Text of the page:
Every day, more than 40 tonnes of meteoroids hit our planet, with larger chunks of comet debris becoming fireballs

skymap-activity

Click to enlarge

The blue map tracks their position in the skies over our planet with the main showers highlighted in white circles

skymap-velocity

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A second radar map looks at meteoroid speed. The red regions indicate a speed of 7.5 miles/s (12km/s), the green from 26 miles/s (42km/s) and the blue from 41 miles/s (66km/s)

Maps produced using the space agency’s Asgard program which tracks an estimated 4,000-5,000 meteoroids a day

WHICH ROCK IS WHICH?

An asteroid is a large chunk of rock left over from collisions or the early solar system.

Most are located between Mars and Jupiter in the Main Belt.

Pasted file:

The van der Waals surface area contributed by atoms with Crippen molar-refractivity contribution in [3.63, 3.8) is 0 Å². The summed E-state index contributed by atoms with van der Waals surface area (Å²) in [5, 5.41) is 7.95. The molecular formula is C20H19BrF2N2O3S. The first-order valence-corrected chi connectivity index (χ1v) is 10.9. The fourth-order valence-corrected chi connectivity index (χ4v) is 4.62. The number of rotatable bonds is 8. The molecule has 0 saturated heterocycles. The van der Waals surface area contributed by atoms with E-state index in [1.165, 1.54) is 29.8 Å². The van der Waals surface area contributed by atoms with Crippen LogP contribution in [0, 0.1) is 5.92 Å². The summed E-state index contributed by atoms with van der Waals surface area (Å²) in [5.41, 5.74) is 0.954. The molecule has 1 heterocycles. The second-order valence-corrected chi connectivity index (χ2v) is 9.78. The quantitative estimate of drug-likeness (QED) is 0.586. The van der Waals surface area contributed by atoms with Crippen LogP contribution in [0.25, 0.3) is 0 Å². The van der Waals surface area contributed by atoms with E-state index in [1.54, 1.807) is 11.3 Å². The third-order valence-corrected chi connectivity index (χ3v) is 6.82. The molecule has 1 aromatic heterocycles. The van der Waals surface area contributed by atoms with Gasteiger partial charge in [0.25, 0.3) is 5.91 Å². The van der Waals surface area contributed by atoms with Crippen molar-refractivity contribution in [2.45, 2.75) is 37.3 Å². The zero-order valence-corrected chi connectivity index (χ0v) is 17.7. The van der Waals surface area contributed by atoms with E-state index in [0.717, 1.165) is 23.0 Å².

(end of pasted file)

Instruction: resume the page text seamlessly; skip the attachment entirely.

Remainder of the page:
A comet is a rock covered in ice, methane and other compounds. Their orbits take them much further out of the solar system.

A meteor is what we call a flash of light in the atmosphere when debris burns up.

This debris itself is known as a meteoroid. Most are so small they are vapourised in the atmosphere.

If any of this meteoroid makes it to Earth, it is called a meteorite

Meteors, meteoroids and meteorites normally originate from asteroids and comets.

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